Saturday, March 14, 2009

Cent Wise, Euro Foolish

Imagine you run an investment fund in Germany and you are looking around for places to invest your money (what's left of it). How likely are you to invest in an Irish bank right now? Unlikely, I'm sure you'll agree. Very. Which brings us to the problem facing the Irish government and its plan to divert rapidly declining tax revenues in order to invest in AIB and Bank of Ireland in the coming weeks. The plan is contingent on the likes of our hypothetical German fund manager coming up with the goodies as well. There's the problem.

Which must eventually mean the government will have to come up with a Plan B. Such as the Plan A advocated by Willem Buiter to separate out good banks from bad banks. Moreover, as he explains today, such a plan is a) better for the taxpayer and b) fairer as well:
The Good Bank solution favours the tax payer. The Bad Bank solution favours the unsecured and non-guaranteed creditors of the zombie banks. ‘Tax payer’ includes those beneficiaries of public spending programmes that may have to be cut to meet the fiscal cost of purchasing or guaranteeing the toxic assets under the Bad Bank solution. It also includes those who lose as a result of future inflation or sovereign default, should either of these two solutions to dealing with the public debt created as a result of the Bad Bank solution eventually be adopted.

... There can be no doubt that, from a distributional fairness perspective, the Good Bank solution beats the Bad Bank solution hands down.

The Bad Bank solution creates moral hazard, because it rewards past reckless investment and lending. It also represents an inefficient use of public funds in stimulating new lending by the banks. To stimulate new lending, a subsidy to or guarantee of new lending is more cost efficient than the ex-post insurance of losses that have already been made on old lending, even though their true magnitude is not yet known. The Good Bank solution leaves the toxic waste with those who invested in it and with those who funded these activities, freeing government funds for reducing the marginal cost of new lending or increasing the expected return to new lending.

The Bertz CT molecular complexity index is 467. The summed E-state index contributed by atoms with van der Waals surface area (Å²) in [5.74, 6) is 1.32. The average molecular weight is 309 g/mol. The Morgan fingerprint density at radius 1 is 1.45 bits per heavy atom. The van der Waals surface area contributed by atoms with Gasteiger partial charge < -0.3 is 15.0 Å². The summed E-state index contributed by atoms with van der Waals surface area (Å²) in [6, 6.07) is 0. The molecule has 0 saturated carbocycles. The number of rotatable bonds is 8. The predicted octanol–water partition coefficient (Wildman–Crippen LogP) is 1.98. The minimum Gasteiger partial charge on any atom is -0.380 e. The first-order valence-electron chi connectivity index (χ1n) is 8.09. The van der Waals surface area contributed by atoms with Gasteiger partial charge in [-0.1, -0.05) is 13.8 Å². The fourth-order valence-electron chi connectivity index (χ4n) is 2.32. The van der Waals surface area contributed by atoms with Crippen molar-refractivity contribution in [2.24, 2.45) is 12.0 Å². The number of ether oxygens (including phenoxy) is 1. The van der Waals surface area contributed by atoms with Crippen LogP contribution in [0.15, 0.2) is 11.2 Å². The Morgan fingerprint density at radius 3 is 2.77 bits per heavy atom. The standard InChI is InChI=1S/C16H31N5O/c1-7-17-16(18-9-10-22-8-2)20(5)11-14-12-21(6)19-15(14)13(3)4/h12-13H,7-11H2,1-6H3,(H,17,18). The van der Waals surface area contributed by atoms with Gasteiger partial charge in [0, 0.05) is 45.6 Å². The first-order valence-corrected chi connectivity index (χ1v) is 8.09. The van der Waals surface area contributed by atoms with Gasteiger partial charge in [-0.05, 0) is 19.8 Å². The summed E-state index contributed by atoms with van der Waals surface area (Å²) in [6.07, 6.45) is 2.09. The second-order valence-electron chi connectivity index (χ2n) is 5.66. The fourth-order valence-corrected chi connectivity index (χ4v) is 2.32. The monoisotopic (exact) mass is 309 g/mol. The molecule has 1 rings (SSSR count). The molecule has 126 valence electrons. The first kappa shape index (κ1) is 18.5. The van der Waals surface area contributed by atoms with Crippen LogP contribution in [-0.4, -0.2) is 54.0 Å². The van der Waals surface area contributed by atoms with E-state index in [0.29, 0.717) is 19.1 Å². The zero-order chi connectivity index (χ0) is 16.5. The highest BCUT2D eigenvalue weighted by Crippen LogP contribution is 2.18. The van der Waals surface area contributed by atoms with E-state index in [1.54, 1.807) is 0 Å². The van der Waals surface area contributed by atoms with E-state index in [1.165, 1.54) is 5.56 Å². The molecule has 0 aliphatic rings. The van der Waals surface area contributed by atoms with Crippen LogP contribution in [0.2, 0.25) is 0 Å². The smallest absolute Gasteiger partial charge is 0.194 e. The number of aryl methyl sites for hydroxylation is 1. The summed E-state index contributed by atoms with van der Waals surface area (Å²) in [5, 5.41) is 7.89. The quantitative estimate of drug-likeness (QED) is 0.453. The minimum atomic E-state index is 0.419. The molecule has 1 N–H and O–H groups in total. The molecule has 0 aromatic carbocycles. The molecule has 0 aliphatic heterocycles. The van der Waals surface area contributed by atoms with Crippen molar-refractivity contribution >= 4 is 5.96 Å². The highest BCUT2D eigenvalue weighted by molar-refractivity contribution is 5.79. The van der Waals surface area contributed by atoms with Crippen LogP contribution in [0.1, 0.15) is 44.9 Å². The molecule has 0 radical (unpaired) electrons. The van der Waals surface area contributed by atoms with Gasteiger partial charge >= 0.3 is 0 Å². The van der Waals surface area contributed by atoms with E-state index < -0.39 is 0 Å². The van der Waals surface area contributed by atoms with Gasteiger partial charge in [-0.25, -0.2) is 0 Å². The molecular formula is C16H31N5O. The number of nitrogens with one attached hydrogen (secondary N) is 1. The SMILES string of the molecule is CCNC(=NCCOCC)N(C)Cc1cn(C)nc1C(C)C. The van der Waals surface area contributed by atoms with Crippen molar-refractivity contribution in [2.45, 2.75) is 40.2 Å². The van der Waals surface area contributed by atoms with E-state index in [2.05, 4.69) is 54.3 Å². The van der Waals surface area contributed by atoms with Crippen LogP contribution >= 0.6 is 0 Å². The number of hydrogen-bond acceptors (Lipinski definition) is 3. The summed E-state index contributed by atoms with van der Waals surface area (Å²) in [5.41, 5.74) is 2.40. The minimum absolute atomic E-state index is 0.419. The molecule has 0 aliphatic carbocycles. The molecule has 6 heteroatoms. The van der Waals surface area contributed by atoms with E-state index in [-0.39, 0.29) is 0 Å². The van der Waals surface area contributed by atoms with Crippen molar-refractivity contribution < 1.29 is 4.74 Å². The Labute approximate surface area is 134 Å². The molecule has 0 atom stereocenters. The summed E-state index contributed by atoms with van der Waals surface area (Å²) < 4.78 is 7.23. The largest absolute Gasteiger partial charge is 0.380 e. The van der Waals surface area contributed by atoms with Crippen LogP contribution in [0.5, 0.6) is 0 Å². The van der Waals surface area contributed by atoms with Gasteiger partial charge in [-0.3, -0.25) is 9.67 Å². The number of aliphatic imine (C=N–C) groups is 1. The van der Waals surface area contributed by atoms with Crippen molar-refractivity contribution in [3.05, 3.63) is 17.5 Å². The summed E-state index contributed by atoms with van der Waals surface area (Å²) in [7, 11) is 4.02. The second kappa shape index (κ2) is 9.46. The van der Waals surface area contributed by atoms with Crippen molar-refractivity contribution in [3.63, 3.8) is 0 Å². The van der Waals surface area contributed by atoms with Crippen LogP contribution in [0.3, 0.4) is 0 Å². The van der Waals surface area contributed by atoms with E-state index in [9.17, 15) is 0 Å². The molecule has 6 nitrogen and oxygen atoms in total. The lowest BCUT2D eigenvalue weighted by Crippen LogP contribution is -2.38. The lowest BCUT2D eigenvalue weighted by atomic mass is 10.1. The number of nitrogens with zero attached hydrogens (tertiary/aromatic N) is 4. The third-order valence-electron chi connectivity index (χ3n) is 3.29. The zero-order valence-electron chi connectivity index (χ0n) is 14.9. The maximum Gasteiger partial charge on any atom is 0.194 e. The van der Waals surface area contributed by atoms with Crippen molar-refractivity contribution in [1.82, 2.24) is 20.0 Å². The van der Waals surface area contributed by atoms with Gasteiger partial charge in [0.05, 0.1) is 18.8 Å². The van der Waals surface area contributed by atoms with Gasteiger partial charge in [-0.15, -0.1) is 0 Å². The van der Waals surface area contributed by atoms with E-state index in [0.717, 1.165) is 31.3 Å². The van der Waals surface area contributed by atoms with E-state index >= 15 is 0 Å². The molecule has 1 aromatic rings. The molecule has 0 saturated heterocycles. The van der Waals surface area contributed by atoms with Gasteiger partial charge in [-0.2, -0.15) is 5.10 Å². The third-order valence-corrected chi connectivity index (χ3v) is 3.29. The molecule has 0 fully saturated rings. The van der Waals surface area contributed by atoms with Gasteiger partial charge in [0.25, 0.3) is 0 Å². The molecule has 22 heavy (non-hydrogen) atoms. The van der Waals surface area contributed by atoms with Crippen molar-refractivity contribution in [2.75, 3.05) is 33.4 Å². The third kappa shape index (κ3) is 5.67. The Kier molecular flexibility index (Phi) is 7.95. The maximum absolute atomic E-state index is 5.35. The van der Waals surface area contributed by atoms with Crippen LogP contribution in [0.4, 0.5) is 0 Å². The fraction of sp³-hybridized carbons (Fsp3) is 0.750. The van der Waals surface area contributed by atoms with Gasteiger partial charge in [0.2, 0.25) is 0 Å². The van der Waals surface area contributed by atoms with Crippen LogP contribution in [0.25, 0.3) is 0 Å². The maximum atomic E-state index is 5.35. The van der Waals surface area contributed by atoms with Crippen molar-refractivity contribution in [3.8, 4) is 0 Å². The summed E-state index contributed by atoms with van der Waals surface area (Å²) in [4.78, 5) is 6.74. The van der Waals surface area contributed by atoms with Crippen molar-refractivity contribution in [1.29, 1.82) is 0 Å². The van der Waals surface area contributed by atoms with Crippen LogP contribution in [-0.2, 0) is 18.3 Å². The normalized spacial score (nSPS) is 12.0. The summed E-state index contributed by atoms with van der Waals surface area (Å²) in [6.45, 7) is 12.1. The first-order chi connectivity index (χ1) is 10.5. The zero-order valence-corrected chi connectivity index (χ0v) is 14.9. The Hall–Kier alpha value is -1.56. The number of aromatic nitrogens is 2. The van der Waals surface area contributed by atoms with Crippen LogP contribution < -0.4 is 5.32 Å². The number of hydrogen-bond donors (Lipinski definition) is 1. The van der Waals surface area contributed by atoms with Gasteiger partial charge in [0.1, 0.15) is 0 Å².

We also need to recognise that Ireland shares many of the same banking and economic problems as other countries. As John Redwood MP notes in another one of his excellent blog posts (is there a single Irish TD capable of similar clarity and insight?):
The UK, the US, Spain, Ireland, the Eastern Europeans and a few others borrowed too much. Banks got over extended, and then the authorities called abrupt time on the party leading to a huge hangover. Meanwhile China, Germany, Japan, and some others worked hard and saved hard, building up large surplsues which they lent back to the overborrowed.

The different countries need different solutions to help resolve the crisis. The saving and exporting countries could afford to spend more and create more demand at home. That would be very helpful. The countries that have borrowed too much need to control their borrowings and learn to live closer to their means. They need to save and export more, not reflate by borrowing too much.

The bad banks should not be bolstered and subsidised on the collosal scale this government favours. They should be made to own up to their losses, cut their costs, and get their businesses into shape. Far from lending more, they should be getting their risks into line with their capital. If the government must see more lending to UK businesses and individuals it should be done through good banks and new banks, not through the costly and distorting mechanisms of the bad banks. The government should learn that business does not need more loans, but more orders, not more bank debt but more revenue.

The approach our own government is taking risks burdening a generation of tax payers with a 'solution' that will only exacerbate the economic difficulties we now face. And pathetic acts of stunt politics - such as capping the salaries of senior bank officials - won't make a blind bit of difference to the outcome. A classic case of 'cent wise, euro foolish'.

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